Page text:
by Mary Swire, Tax-news.com, Hong Kong
06 July 2017
The Australian Taxation Office (ATO) estimates that the corporate tax gap for large businesses is around six percent, according to Commissioner Chris Jordan.
In August, the ATO will formally release the findings of its investigation into the corporate tax gap. Later in the year, it will report on the personal income tax gap.
However, in advance of the formal release, Jordan told the National Press Club that, based on 2014-15 data, the “large market” corporate tax gap is approximately AUD2.5bn (USD1.9bn). This is equivalent to about six percent of the collections for that market, he explained.
Jordan said: “The gap tells us that we are getting around 94 percent of the corporate tax we should from this market – approximately 91 percent coming in voluntarily and three percent through compliance interventions. From all indications, 94 percent is around global best practice, and many countries aspire to this level of compliance.”
Jordan added that the ATO is now better placed to “ensure that what is earned here is taxed here,” following the introduction of the Multinational Anti-Avoidance Law, the Diverted Profits Tax, Anti-Hybrid Rules, and new exchange of information systems. He said that in the last year the ATO raised AUD4bn of additional liabilities against businesses and multinationals, with AUD2.9bn of this from seven large groups in the e-commerce and energy and resources sectors.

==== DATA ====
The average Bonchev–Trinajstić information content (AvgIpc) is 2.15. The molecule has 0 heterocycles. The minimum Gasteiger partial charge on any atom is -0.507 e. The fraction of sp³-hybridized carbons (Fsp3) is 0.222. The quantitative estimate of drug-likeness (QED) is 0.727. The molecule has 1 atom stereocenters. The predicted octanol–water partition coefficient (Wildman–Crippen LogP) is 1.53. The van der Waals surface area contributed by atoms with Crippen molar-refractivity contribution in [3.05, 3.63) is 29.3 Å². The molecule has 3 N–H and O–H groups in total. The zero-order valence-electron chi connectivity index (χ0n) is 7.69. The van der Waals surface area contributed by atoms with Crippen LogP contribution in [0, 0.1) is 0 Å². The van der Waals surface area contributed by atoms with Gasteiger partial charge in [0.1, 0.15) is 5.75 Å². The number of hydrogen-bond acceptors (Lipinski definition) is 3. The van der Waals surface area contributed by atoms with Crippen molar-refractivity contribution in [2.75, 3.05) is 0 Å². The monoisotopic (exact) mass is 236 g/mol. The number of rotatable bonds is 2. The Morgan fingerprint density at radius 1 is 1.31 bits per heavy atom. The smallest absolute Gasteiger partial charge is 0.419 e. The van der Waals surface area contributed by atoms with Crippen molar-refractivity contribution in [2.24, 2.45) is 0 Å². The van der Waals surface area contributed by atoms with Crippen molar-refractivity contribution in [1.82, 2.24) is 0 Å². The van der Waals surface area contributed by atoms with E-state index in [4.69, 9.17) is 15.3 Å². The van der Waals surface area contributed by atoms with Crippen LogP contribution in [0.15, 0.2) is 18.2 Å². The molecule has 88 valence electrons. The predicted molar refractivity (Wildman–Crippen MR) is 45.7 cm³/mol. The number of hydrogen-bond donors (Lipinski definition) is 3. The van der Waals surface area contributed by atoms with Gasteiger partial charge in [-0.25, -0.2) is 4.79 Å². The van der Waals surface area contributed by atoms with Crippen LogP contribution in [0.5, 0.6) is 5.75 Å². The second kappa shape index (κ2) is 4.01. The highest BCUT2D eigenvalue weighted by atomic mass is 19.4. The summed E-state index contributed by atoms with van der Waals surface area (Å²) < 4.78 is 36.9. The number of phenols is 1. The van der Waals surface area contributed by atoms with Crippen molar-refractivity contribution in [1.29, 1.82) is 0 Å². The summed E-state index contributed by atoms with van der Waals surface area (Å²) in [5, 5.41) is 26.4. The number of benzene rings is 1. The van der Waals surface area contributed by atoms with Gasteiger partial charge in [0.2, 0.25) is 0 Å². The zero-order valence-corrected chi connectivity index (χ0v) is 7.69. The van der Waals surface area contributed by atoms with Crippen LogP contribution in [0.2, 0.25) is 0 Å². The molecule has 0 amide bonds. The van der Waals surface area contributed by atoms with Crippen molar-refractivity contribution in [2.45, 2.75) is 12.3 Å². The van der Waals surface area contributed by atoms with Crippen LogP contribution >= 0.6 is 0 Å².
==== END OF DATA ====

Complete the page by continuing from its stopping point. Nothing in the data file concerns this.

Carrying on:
According to Jordan, the ATO’s preliminary findings on the gaps for small business indicate that is likely to be a wider gap in this sector than in the “large market.” He said the ATO is targeting small businesses that are failing to report all their income or none at all.
Turning to individual income tax, Jordan said that the ATO’s research has so far shown the main risks of non-compliance center around deductions. He noted: “The results of our random audits and risk-based audits are showing many errors and overclaiming for work-related expenses – from legitimate mistakes and carelessness through to recklessness and fraud.”
“While each of the individual amounts over-claimed is relatively small, the sum and overall revenue impact for the population involved could be significant – in the vicinity of, or even higher than, the large market tax gap of AUD2.5bn – and that’s just for this category of deductions, work-related expenses,” Jordan added.